Moet is pushing champagne on Snapchat through a game
Alcohol brands like Heineken and William Grant & Sons have concerns about using Snapchat as a marketing platform because they don’t think the app’s age-filtering feature is effective. But that’s not a hurdle for Moët.
The luxury champagne company, which is more than 250 years old, is launching a Snapchat game this week called “Moët & Chandon Tower Toss” as part of its holiday campaign “The Greatest Entertainer.” To play the game, two people take turns swiping up to shoot a champagne cork at a four-layer Moët champagne tower on a table. Each player has 10 seconds to toss as many corks as they want, receiving points based on precision and which tier they target. Moët placed paid ads on Snapchat Discover to direct users to play the game.
“We don’t want to just buy people’s attention through media — we want to get their attention naturally in a customized way,” said Christine Ngo Isaac, marketing director and head of U.S. consumer engagement for Moët & Chandon. “Snapchat is an open ecosystem and has done a good job in building a customer experience outside of traditional advertising.”
Agency Attention helped Moët develop the game, which the brand claimed is Snapchat’s first two-player game. While the game was designed for Snapchat, Instagram and Facebook users can also play a web version through special links.
But one big question for alcohol brands marketing on Snapchat is how to ensure they accurately target people of legal drinking age, which is 21 in the U.S. After all, marketers from Heineken and William Grant & Sons have said it was hard to verify the ages of recipients of ads on Snapchat. But Ngo Isaac disagrees.
“The statement that Snapchat has an age-gating problem is not completely true. I think the problem is many alcohol brands just take a piece of content from other platforms and amplify it through Snapchat,” she said. “For this specific game, our paid ads on Discover target people over 25, even older than the legal drinking age.”
In addition to Snapchat’s own ad-targeting capacities, Moët also asks players to enter their birthdates before playing the game. “We use double verification to ensure that we are not presenting alcohol content to minors,” said Tom Buontempo, president of Attention. “Targeting in general has become more sophisticated on Snapchat. It is working with many third-party vendors to make sure that their ads reach the right audience.”
But that’s not saying alcohol brands face no limitations in marketing on Snapchat. Moët and Attention originally designed the game differently: Winners would have a chance to unlock an exclusive geofilter and then share it with their Snapchat friends after completing the game. But Moët ended up dropping the geofilter idea because it was extremely difficult to prevent Snapchat users from sharing the geofilter with people under 21 on the platform, according to Ngo Isaac.
“We thought of all the possible scenarios that could damage the Moët brand,” she said. “We take the age issue very seriously, which is why we don’t have a company account on Snapchat. We are still experimenting with the platform.”
A Snapchat blog post said 44 percent of Snapchat users in the U.S. look to friends and family for recommendations on alcohol purchases, compared to 19 percent of non-Snapchatters. Bud Light, Shock Top, Smirnoff and Jameson have all used Snapchat’s ad products like Snap Ads, holiday filters and lenses, according to the company blog.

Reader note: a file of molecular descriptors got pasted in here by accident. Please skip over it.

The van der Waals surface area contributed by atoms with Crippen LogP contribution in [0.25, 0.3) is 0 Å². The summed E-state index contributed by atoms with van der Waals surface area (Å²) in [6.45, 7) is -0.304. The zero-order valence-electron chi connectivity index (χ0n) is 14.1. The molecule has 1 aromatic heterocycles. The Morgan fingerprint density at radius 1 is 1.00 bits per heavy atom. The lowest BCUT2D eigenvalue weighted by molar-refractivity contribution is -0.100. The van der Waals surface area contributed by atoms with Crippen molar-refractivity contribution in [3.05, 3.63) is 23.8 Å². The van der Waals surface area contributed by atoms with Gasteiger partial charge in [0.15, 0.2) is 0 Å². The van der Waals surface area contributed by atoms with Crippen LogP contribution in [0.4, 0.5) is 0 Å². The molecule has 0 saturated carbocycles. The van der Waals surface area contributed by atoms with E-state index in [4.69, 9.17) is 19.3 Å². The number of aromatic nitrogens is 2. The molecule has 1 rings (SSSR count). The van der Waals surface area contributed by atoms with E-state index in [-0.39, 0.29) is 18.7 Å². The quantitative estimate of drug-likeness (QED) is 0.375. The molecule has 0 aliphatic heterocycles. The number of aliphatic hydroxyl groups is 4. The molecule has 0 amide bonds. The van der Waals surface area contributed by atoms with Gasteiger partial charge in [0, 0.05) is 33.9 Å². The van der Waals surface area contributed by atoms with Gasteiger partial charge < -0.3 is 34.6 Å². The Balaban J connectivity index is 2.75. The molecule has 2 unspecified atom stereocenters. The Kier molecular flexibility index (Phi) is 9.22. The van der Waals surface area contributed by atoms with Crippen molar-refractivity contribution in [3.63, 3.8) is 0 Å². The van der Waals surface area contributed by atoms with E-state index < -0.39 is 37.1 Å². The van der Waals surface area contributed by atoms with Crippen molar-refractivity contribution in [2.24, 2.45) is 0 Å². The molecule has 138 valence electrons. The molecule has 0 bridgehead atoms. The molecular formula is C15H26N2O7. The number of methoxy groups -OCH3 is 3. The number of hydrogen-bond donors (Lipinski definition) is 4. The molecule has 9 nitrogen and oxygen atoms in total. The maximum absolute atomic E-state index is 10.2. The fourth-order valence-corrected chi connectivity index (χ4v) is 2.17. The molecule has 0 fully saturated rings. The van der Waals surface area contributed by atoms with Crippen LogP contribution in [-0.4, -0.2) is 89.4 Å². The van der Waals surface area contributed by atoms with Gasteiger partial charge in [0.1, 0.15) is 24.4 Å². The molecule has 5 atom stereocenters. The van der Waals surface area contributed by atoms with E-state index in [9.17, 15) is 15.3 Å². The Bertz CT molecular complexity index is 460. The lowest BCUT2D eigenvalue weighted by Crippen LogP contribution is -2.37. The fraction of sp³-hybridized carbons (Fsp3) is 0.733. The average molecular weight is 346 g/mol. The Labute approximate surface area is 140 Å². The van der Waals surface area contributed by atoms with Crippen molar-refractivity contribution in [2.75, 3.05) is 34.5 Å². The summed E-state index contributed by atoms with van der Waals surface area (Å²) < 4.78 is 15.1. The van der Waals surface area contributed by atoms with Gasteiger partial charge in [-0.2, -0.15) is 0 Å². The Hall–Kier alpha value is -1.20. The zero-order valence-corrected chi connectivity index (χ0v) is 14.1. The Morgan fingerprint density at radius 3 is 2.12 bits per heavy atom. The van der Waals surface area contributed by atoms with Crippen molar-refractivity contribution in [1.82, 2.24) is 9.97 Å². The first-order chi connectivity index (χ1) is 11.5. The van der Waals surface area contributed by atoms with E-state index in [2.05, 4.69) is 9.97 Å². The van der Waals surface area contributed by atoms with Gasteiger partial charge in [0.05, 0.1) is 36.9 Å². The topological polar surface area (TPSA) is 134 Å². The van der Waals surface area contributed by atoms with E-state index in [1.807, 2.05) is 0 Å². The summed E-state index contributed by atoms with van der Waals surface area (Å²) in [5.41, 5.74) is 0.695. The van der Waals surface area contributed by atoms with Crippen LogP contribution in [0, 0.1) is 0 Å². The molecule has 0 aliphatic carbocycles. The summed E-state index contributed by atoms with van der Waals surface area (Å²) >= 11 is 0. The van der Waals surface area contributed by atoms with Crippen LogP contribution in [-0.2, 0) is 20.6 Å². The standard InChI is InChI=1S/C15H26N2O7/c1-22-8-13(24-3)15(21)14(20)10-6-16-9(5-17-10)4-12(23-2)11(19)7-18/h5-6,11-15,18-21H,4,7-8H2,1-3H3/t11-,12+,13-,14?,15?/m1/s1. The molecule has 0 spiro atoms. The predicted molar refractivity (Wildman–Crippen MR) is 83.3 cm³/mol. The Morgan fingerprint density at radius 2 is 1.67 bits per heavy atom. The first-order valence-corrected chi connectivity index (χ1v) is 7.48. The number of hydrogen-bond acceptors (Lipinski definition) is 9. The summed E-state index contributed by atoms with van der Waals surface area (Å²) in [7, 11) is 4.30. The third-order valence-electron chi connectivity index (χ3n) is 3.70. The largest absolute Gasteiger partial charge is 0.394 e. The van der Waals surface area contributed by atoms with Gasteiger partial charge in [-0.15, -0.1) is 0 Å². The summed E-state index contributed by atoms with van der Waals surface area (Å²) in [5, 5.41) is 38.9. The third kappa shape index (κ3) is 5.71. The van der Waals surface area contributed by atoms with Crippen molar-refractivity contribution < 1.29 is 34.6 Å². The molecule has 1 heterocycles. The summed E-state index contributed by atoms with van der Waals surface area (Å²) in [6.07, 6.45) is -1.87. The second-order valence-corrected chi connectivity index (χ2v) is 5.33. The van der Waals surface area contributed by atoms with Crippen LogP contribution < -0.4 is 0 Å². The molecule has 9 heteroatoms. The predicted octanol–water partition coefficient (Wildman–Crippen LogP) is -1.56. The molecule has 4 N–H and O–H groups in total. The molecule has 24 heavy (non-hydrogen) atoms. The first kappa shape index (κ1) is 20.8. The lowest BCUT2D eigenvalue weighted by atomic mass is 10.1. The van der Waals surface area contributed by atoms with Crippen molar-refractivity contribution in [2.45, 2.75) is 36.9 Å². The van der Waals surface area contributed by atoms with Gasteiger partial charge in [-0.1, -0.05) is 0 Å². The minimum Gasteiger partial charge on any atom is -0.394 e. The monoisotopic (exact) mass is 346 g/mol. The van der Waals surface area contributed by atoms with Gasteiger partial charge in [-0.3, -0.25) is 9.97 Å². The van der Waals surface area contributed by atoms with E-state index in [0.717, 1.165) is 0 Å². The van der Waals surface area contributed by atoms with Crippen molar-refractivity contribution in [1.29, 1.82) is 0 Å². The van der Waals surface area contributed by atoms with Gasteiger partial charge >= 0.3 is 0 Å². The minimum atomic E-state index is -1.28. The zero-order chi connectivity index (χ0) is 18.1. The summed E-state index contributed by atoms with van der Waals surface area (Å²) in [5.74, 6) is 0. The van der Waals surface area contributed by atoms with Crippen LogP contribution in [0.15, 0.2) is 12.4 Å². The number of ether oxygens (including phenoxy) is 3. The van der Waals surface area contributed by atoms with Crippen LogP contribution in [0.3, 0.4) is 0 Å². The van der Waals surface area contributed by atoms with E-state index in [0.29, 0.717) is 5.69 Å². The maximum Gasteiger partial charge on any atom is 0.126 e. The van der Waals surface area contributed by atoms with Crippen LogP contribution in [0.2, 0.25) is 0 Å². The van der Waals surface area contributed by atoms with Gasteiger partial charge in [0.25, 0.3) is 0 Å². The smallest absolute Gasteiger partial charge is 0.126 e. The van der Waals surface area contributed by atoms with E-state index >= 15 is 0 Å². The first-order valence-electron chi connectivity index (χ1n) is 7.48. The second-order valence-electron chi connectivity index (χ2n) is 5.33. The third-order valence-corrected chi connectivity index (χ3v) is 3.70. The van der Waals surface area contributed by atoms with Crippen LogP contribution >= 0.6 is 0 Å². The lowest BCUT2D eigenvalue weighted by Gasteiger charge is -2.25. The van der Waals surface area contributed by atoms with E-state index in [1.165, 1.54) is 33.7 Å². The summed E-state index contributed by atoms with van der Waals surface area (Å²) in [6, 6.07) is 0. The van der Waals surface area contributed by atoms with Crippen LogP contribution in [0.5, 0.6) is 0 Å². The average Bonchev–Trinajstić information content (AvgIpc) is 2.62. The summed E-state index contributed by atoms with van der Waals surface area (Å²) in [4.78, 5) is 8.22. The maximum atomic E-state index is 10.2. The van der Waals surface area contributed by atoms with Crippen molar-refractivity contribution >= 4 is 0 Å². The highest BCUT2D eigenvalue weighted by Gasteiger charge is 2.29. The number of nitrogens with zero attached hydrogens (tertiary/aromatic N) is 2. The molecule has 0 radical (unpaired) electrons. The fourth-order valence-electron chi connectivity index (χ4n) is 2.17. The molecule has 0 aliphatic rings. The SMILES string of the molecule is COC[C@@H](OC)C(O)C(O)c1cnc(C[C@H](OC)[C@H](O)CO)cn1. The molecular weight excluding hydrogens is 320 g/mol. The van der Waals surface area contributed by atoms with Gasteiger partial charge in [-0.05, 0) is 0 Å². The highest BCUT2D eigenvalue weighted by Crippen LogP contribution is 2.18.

“We use the same type of age registration as similar ad platforms. All new Snapchat [users] enter their date of birth when they sign up for the app, and we then age-gate,” said a Snapchat spokesperson. “We also don’t serve alcohol ads to users with improbable ages that fall at the upper end of the age ranges on our platform.”
The spokesperson said around 80 percent of Snapchat users are above 18 but declined to specify how many are over 21. But Ngo Isaac said Moët has found “the next generation of drinkers” on Snapchat, older millennials around 30-34, whom Moët wants to target.
“Snapchat is no longer just a teenager app,” she said. “It is becoming a more general advertising platform.”
Image courtesy of Attention
‘We’re letting Facebook grade their own homework’: Here’s how advertisers’ desired changes differ from overall boycott
The overall goals of civil rights advocates organizing the boycott differ slightly from those of advertisers.
How Facebook’s brand safety audit with the Media Rating Council will work
The MRC audit will determine whether Facebook has applied an advertising adjacency standard into its brand safety protections.
Member Exclusive‘Are you going to put people over profit?’: As Facebook boycott continues, DTCs still running ads on the platform in a tricky spot
The Facebook boycott is part of a larger cultural shift towards a more “values-based consumerism.”
SponsoredWhy data clean rooms are a start, but not enough
Clean rooms are intended to be a “safe space” for brands to collaborate with walled gardens, but the greater opportunity for all brands is bringing together all of their data to create a single source of truth that they own and can continually enrich.
WTF is California’s new, and potentially stronger, privacy law?
In November, California residents will vote on the state's second privacy law, which is basically the CCPA 2.0
‘Influencer deals are being paused’: As Facebook boycott begins in earnest, influencer marketing feels a sting
The latest move to pause influencer marketing comes as marketers are not only reconsidering where their ads appear and the kind of content they appear next to, but as they work to figure out how they can better support Black creators and Black-owned businesses following the Black Lives Matter (BLM) protests.